The Rye Public Library Military Book Group has chosen The Admirals by Walter Bomeman as the title for their June 6 discussion at 6:30 PM. The Military Book Group meets on the first Thursday of the month.
Only four men in American history have been promoted to the five-star rank of Admiral of the Fleet: William Leahy, Ernest King, Chester Nimitz, and William Halsey. These four men were the best and the brightest the navy produced, and together they led the U.S. navy to victory in World War II, establishing the United States as the world’s greatest fleet.
In THE ADMIRALS, award-winning historian Walter R. Borneman tells their story in full detail for the first time. Drawing upon journals, ship logs, and other primary sources, he brings an incredible historical moment to life, showing us how the four admirals revolutionized naval warfare forever with submarines and aircraft carriers, and how these men-who were both friends and rivals-worked together to ensure that the Axis fleets lay destroyed on the ocean floor at the end of World War II.
The Adult Book Discussion Group selection for May 21st, 2013, isOne Thousand White Women: The Journals of May Dodd by Jim Fergus. The group meets the third Tuesday of every month from 2 – 3 P.M. or from 7 – 8 P.M. Newcomers are always welcome. Call us or drop in to reserve your copy! Downloadable copies also available.
One Thousand White Women is the story of May Dodd and a colorful assembly of pioneer women who, under the auspices of the U.S. government, travel to the western prairies in 1875 to intermarry among the Cheyenne Indians. The covert and controversial “Brides for Indians” program, launched by the administration of Ulysses S. Grant, is intended to help assimilate the Indians into the white man’s world. Toward that end May and her friends embark upon the adventure of their lifetime. Jim Fergus has so vividly depicted the American West that it is as if these diaries are a capsule in time.
The Rye Public Library Military Book Group has chosen MacArthur by Courtney Whitney as the title for their May 2nd discussion at 6:30 PM. The Military Book Group meets on the first Thursday of the month.
A sympathetic account of his life by one of his senior staff officers.
The Adult Book Discussion Group selection for April 16, 2013, East of Eden by John Steinbeck. The group meets the third Tuesday of every month from 2 – 3 P.M. or from 7 – 8 P.M. Newcomers are always welcome. Call us or drop in to reserve your copy! Downloadable copies also available.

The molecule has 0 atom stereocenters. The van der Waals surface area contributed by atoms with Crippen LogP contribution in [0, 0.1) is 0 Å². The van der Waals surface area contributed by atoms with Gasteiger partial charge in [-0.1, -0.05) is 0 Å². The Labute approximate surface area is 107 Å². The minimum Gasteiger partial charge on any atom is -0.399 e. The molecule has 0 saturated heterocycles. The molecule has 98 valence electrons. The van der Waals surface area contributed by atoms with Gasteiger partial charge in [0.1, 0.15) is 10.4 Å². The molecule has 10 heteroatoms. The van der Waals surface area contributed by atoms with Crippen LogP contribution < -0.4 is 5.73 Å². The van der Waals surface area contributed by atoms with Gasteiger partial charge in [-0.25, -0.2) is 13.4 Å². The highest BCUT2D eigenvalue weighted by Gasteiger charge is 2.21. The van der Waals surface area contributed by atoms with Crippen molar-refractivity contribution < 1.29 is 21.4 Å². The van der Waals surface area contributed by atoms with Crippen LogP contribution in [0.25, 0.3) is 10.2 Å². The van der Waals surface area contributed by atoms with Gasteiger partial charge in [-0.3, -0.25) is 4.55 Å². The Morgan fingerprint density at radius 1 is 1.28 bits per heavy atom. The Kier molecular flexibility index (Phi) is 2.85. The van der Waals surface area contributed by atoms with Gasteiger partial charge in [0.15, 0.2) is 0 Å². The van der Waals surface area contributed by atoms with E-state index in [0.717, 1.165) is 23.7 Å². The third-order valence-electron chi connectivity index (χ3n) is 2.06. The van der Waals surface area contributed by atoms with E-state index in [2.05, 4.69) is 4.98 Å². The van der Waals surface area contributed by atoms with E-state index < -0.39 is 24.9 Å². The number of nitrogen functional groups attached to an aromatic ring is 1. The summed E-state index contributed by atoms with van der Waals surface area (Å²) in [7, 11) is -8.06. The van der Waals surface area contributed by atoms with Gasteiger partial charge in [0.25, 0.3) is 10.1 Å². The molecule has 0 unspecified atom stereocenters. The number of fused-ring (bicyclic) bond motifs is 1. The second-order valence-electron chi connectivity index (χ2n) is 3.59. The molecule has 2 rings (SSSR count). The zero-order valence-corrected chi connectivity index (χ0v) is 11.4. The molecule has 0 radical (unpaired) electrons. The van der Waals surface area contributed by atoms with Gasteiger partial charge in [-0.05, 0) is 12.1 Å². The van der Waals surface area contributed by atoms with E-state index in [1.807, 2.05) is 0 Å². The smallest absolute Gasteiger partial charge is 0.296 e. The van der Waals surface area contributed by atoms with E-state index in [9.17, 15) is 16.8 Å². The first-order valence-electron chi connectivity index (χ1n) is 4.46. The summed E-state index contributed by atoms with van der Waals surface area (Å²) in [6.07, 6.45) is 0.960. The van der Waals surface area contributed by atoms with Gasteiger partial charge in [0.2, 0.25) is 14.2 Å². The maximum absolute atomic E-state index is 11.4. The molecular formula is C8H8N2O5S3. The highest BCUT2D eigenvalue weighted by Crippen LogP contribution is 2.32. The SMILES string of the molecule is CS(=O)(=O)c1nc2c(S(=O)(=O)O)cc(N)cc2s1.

Set in the rich farmland of California’s Salinas Valley, this sprawling and often brutal novel follows the intertwined destinies of two families—the Trasks and the Hamiltons—whose generations helplessly reenact the fall of Adam and Eve and the poisonous rivalry of Cain and Abel. Here Steinbeck created some of his most memorable characters and explored his most enduring themes: the mystery of identity; the inexplicability of love; and the murderous consequences of love’s absence.
The Rye Public Library Military Book Group has chosen Americans at War by Stephen Ambrose as the title for their April 4th discussion at 6:30 PM. The Military Book Group meets on the first Thursday of the month.
Collected here for the first time are fifteen essays that span over 100 years of American history–and the remarkable thirty-year career of America’s foremost historian. Ambrose’s vivid and compelling essays take you to the heart of America’s wars, from Grant’s stunning Fourth of July victory at Vicksburg, to Nixon’s surprise Christmas bombing of Hanoi. Ambrose brings to life the ambition and charisma that led to Custer’s great success in the Civil War and fateful disaster at Little Big Horn.
The Adult Book Discussion Group selection for March 19, 2013, Townie: a Memoir by Andre Dubus. The group meets the third Tuesday of every month from 2 – 3 P.M. or from 7 – 8 P.M. Newcomers are always welcome. Call us or drop in to reserve your copy! Downloadable copies also available - click on the title link above.
After their parents divorced in the 1970s, Andre Dubus III and his three siblings grew up with their overworked mother in a depressed Massachusetts mill town saturated with drugs and everyday violence. Nearby, his father, an eminent author, taught on a college campus and took the kids out on Sundays. The clash between town and gown, between the hard drinking, drugging, and fighting of “townies” and the ambitions of students debating books and ideas, couldn’t have been more stark. In this unforgettable memoir, acclaimed novelist Dubus shows us how he escaped the cycle of violence and found empathy in channeling the stories of others—bridging, in the process, the rift between his father and himself.